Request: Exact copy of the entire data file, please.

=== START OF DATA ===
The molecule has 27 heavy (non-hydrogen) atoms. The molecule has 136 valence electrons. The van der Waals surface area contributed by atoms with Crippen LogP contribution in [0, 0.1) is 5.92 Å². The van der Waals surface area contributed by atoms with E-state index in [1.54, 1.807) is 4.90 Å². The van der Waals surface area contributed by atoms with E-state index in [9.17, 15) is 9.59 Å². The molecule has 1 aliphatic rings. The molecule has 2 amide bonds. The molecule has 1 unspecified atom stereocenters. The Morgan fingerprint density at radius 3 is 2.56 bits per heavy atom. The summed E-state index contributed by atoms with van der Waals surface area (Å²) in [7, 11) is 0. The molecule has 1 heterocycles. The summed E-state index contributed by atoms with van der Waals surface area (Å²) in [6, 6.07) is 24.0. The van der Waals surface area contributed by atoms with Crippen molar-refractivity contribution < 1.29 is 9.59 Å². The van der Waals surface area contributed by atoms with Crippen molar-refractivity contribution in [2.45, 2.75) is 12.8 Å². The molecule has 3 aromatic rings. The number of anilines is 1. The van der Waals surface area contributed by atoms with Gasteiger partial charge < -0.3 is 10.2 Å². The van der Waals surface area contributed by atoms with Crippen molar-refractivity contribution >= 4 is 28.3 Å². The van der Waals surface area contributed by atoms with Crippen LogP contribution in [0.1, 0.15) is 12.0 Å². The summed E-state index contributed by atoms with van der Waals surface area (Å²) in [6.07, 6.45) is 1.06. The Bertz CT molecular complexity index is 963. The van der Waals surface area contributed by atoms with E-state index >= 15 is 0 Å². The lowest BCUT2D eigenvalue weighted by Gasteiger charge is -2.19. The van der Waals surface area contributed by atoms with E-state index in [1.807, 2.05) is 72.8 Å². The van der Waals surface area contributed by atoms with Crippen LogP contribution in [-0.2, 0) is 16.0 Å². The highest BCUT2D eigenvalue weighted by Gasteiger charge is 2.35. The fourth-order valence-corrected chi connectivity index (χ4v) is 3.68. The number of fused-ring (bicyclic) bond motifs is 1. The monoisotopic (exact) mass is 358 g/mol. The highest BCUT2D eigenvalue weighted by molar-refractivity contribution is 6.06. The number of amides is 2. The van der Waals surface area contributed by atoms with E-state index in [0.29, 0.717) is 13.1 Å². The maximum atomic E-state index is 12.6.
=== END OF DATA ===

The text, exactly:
The molecule has 27 heavy (non-hydrogen) atoms. The molecule has 136 valence electrons. The van der Waals surface area contributed by atoms with Crippen LogP contribution in [0, 0.1) is 5.92 Å². The van der Waals surface area contributed by atoms with E-state index in [1.54, 1.807) is 4.90 Å². The van der Waals surface area contributed by atoms with E-state index in [9.17, 15) is 9.59 Å². The molecule has 1 aliphatic rings. The molecule has 2 amide bonds. The molecule has 1 unspecified atom stereocenters. The Morgan fingerprint density at radius 3 is 2.56 bits per heavy atom. The summed E-state index contributed by atoms with van der Waals surface area (Å²) in [7, 11) is 0. The molecule has 1 heterocycles. The summed E-state index contributed by atoms with van der Waals surface area (Å²) in [6, 6.07) is 24.0. The van der Waals surface area contributed by atoms with Crippen molar-refractivity contribution < 1.29 is 9.59 Å². The van der Waals surface area contributed by atoms with Crippen molar-refractivity contribution in [2.45, 2.75) is 12.8 Å². The molecule has 3 aromatic rings. The number of anilines is 1. The van der Waals surface area contributed by atoms with Gasteiger partial charge < -0.3 is 10.2 Å². The van der Waals surface area contributed by atoms with Crippen molar-refractivity contribution >= 4 is 28.3 Å². The van der Waals surface area contributed by atoms with Crippen LogP contribution in [0.1, 0.15) is 12.0 Å². The summed E-state index contributed by atoms with van der Waals surface area (Å²) in [6.07, 6.45) is 1.06. The Bertz CT molecular complexity index is 963. The van der Waals surface area contributed by atoms with E-state index >= 15 is 0 Å². The lowest BCUT2D eigenvalue weighted by Gasteiger charge is -2.19. The van der Waals surface area contributed by atoms with E-state index in [1.807, 2.05) is 72.8 Å². The van der Waals surface area contributed by atoms with Crippen LogP contribution in [-0.2, 0) is 16.0 Å². The highest BCUT2D eigenvalue weighted by Gasteiger charge is 2.35. The fourth-order valence-corrected chi connectivity index (χ4v) is 3.68. The number of fused-ring (bicyclic) bond motifs is 1. The monoisotopic (exact) mass is 358 g/mol. The highest BCUT2D eigenvalue weighted by molar-refractivity contribution is 6.06. The number of amides is 2. The van der Waals surface area contributed by atoms with E-state index in [0.29, 0.717) is 13.1 Å². The maximum atomic E-state index is 12.6.